Despite the early scenes involving Ashley and Darlene, it seems that our primary gateway character to adult cinema will be Maggie Gyllenhaal’s Candy, though she’s initially resistant to the offer of going to a shoot: “$75? You could make that on the corner, whaddaya wanna go all the way up to the Bronx for?” It’s certainly not glamorous; our first glimpse behind the scenes reveals a naked guy in a basement, smoking a cigarette in a Viking hat, and when Candy asks about a script, she’s told, “This isn’t Dr. Zhivago, honey. They don’t even record sound.” The conditions are neither erotic nor professional: hot lights, a skeezy guy with a handheld camera, and a girl with a bounce board. But our Candy is immediately looking around, taking mental notes, asking questions after the fact, and when it’s over, she checks out the final product, like a football coach watching game film. She’s clearly not just there to merely act, or observe. She’s figuring out how it’s done.

A few miscellaneous observations:

  • I, for one, am digging the K-BILLY’s Super Sounds of the ‘70s element of the soundtrack. There’s a whole lotta really soppy ‘70s pop on the jukeboxes in this show, and it all sounds just right.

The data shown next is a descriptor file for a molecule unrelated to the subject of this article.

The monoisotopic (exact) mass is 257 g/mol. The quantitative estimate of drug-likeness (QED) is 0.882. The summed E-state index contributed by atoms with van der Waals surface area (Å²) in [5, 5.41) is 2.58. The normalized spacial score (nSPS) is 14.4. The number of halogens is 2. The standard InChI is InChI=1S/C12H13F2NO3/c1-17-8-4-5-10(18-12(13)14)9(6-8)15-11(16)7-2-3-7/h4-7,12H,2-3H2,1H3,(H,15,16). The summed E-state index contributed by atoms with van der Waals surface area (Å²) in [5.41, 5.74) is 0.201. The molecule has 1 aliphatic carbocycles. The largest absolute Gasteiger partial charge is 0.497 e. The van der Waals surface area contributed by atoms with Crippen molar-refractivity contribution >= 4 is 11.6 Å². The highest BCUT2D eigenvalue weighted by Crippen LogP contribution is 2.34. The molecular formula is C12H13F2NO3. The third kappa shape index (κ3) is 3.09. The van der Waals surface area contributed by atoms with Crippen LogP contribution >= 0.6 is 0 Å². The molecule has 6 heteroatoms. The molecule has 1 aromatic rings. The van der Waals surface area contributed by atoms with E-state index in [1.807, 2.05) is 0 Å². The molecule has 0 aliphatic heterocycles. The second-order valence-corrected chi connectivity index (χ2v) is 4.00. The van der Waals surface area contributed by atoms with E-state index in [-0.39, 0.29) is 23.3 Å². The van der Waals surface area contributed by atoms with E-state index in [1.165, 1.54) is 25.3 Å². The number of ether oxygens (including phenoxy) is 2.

• Best line of the episode, from sex worker to cop: “Oh you know what, I completely forgot to get an education. Can you believe that?”
  • Rudy’s first line is “What is this, The Patty Duke Show?” My Parent Trap comparison in last week’s recap missed it by that much.
  • In period pieces, I’m generally against winking too broadly to the audience about the shared future we all know, but Rudy’s speech about Times Square (“You think this area’s ever gonna grow, you got this kind of environment here?… Somebody’s gotta clean this place up, otherwise nothing’s gonna change”) still goes down pretty smoothly.
  • Lori’s bust is an excellent example of a show taking you for a ride – it turns on you twice (or at least it did on me, because I’m gullible). She emerges in cuffs, and we’re concerned for her, both in terms of an arrest and how C.C. will react. And then C.C. stabs the undercover cop, oh shit, what’re they gonna do now? And then they reveal the bag of rope and supplies, oh shit, what was he gonna do then? Most shows are lucky to have one great twist in an entire episode. This one has two in the same scene.
  • And yes, they also fooled me with the potato soup shot.

Listen to film editor Jason Bailey discuss “The Deuce” every week on “The Deuce Rethread” podcast, via the DVR Podcast Network.